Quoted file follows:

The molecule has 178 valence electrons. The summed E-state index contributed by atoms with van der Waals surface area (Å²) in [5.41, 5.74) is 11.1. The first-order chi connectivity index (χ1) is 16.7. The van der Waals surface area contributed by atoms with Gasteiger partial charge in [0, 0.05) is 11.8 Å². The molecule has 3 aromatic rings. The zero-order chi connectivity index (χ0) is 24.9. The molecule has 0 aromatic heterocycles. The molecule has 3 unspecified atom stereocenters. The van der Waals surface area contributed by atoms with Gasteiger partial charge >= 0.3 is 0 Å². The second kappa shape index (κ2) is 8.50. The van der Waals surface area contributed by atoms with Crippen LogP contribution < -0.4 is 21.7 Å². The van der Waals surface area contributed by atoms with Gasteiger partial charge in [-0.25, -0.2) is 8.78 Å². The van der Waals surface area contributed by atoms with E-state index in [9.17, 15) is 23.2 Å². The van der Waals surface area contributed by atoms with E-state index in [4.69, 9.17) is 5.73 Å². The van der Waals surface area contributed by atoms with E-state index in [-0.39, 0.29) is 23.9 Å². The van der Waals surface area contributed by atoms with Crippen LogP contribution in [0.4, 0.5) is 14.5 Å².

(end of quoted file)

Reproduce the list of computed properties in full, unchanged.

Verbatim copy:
The molecule has 178 valence electrons. The summed E-state index contributed by atoms with van der Waals surface area (Å²) in [5.41, 5.74) is 11.1. The first-order chi connectivity index (χ1) is 16.7. The van der Waals surface area contributed by atoms with Gasteiger partial charge in [0, 0.05) is 11.8 Å². The molecule has 3 aromatic rings. The zero-order chi connectivity index (χ0) is 24.9. The molecule has 0 aromatic heterocycles. The molecule has 3 unspecified atom stereocenters. The van der Waals surface area contributed by atoms with Gasteiger partial charge >= 0.3 is 0 Å². The second kappa shape index (κ2) is 8.50. The van der Waals surface area contributed by atoms with Crippen LogP contribution < -0.4 is 21.7 Å². The van der Waals surface area contributed by atoms with Gasteiger partial charge in [-0.25, -0.2) is 8.78 Å². The van der Waals surface area contributed by atoms with E-state index in [9.17, 15) is 23.2 Å². The van der Waals surface area contributed by atoms with E-state index in [4.69, 9.17) is 5.73 Å². The van der Waals surface area contributed by atoms with E-state index in [-0.39, 0.29) is 23.9 Å². The van der Waals surface area contributed by atoms with Crippen LogP contribution in [0.4, 0.5) is 14.5 Å².